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SICC members generally relaxed about loss of a course

SINGAPORE — Members of the Singapore Island Country Club (SICC) yesterday expressed relief at the Law Ministry’s announcement on the fate of their golf courses, with some noting that the changes were not as drastic as some had feared.

Minister for Foreign Affairs and Law K Shanmugam with members of the Singapore Island Country Club, after the meeting on the land leases of golf clubs yesterday. Photo: Ernest Chua

Minister for Foreign Affairs and Law K Shanmugam with members of the Singapore Island Country Club, after the meeting on the land leases of golf clubs yesterday. Photo: Ernest Chua

SINGAPORE — Members of the Singapore Island Country Club (SICC) yesterday expressed relief at the Law Ministry’s announcement on the fate of their golf courses, with some noting that the changes were not as drastic as some had feared.

Speaking to reporters after attending a meeting, chaired by Law Minister K Shanmugam, where they were able to air their concerns about the forthcoming changes, many members felt that it was acceptable for them to give up one of the club’s two courses located at its Bukit site near MacRitichie Reservoir so that it can be run by the labour movement for public use.

Said a member who wanted to be known as Mr Khor, 72: “It’s quite extraordinary that we have four 18-hole golf courses, so I think it is reasonable for us to give up one for the public, given the limited land space that we have in Singapore.”

The SICC also has two other 18-hole courses at its Island location near Lower Pierce Reservoir, and the leases there will be extended until the end of 2040. But the lease for its other Bukit course will be extended only if it can work out with the labour movement how to reconfigure the courses there, with the possibility of sharing facilities, by Feb 15 next year.

SICC President Tay Joo Soon said a meeting between the club’s committee and the National Trades Union Congress (NTUC) will be set up soon, adding that he hopes to “come to an early agreement” before the stipulated deadline.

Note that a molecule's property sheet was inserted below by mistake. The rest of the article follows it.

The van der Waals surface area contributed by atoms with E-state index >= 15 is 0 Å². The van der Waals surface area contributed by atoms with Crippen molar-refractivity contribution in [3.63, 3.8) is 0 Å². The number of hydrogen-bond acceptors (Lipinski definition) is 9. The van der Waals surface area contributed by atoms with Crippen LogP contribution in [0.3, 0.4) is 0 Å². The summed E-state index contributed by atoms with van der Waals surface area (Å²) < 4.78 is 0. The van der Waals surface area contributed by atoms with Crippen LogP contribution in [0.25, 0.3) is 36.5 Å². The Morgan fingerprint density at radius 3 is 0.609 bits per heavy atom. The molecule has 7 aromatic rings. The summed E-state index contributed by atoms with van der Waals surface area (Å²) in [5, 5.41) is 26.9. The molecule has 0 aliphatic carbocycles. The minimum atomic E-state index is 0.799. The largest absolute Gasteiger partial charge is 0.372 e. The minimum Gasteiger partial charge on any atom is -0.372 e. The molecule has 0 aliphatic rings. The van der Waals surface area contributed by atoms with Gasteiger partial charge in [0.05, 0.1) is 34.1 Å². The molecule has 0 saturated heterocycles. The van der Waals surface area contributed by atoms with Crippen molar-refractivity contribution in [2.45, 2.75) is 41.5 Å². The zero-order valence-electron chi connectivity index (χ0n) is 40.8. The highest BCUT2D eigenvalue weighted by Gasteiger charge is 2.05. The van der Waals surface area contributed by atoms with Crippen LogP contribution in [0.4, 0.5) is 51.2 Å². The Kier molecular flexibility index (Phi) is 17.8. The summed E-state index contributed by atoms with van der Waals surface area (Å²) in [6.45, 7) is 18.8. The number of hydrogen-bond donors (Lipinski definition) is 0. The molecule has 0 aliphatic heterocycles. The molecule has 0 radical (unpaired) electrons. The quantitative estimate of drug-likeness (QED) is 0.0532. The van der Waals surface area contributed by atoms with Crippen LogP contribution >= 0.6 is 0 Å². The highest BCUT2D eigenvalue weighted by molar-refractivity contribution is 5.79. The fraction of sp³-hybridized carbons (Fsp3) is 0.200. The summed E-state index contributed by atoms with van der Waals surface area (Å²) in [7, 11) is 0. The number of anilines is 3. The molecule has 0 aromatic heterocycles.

“With the loss of one of our courses, it will put a strain on our remaining facilities given our large membership base,” he said. “Nonetheless, as with all golf clubs in Singapore, the SICC has to accept that change is on the horizon and necessary in the broader context of national interest.”

While some raised questions about the impact of losing a course on the value of their membership, members generally felt the impact may not be drastic. “We can still enjoy it for the next seven years — that’s how I see it,” said lawyer Thomas Lee, 57.

“The arrangement is that if the things go through, the likelihood is that we operate as a different club, there will be a partition and they will have their own guardhouse,” he added.

One SICC member for more than 50 years, Mr Chua, 73, questioned the authorities’ decision to appoint NTUC to manage the public course, pointing out that it would be “fairer” to call for an open tender. Some also queried whether it would make more sense to sacrifice one of the Island facilities as those at the Bukit location are interconnected, making a split more challenging.

Mr Tay said giving up one of the Bukit courses is logical, given that the club had spent S$150 million on a new clubhouse at the Island location.

Mr Shanmugam, however, said that the Government is open to the suggestion and will consider any request. Nevertheless, he added that this will be subject to factors such as the availability of the peripheral facilities, such as changing rooms and restaurants, needed at golf courses.

According to the Law Ministry, the push to transfer one of the SICC’s courses to the NTUC was to ensure that members of the public have enough access to golfing facilities once the Marina Bay Golf Course (MBGC), which is open to the public, is phased out for redevelopment in 2024.

Responding to queries, an MBGC spokesperson said an estimated 330,000 people visited the course last year.

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